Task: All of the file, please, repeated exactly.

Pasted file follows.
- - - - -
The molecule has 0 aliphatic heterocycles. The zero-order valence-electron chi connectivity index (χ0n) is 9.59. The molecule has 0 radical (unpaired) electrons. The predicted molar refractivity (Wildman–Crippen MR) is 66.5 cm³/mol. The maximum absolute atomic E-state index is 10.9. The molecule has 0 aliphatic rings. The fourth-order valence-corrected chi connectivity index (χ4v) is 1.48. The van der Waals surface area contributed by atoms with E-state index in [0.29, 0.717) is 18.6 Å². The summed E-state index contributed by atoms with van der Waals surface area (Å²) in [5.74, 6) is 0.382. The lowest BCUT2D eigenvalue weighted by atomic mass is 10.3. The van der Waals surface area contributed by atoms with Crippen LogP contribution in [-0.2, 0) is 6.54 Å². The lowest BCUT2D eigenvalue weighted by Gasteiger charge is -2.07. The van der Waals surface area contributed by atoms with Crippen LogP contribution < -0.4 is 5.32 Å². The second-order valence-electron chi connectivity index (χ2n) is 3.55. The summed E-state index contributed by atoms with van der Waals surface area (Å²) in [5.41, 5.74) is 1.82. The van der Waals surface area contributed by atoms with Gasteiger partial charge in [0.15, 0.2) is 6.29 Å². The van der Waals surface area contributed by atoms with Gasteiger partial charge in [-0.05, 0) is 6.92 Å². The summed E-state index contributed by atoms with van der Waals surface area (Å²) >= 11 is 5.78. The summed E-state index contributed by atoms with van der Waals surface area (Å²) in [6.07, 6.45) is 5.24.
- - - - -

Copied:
The molecule has 0 aliphatic heterocycles. The zero-order valence-electron chi connectivity index (χ0n) is 9.59. The molecule has 0 radical (unpaired) electrons. The predicted molar refractivity (Wildman–Crippen MR) is 66.5 cm³/mol. The maximum absolute atomic E-state index is 10.9. The molecule has 0 aliphatic rings. The fourth-order valence-corrected chi connectivity index (χ4v) is 1.48. The van der Waals surface area contributed by atoms with E-state index in [0.29, 0.717) is 18.6 Å². The summed E-state index contributed by atoms with van der Waals surface area (Å²) in [5.74, 6) is 0.382. The lowest BCUT2D eigenvalue weighted by atomic mass is 10.3. The van der Waals surface area contributed by atoms with Crippen LogP contribution in [-0.2, 0) is 6.54 Å². The lowest BCUT2D eigenvalue weighted by Gasteiger charge is -2.07. The van der Waals surface area contributed by atoms with Crippen LogP contribution < -0.4 is 5.32 Å². The second-order valence-electron chi connectivity index (χ2n) is 3.55. The summed E-state index contributed by atoms with van der Waals surface area (Å²) in [5.41, 5.74) is 1.82. The van der Waals surface area contributed by atoms with Gasteiger partial charge in [0.15, 0.2) is 6.29 Å². The van der Waals surface area contributed by atoms with Gasteiger partial charge in [-0.05, 0) is 6.92 Å². The summed E-state index contributed by atoms with van der Waals surface area (Å²) >= 11 is 5.78. The summed E-state index contributed by atoms with van der Waals surface area (Å²) in [6.07, 6.45) is 5.24.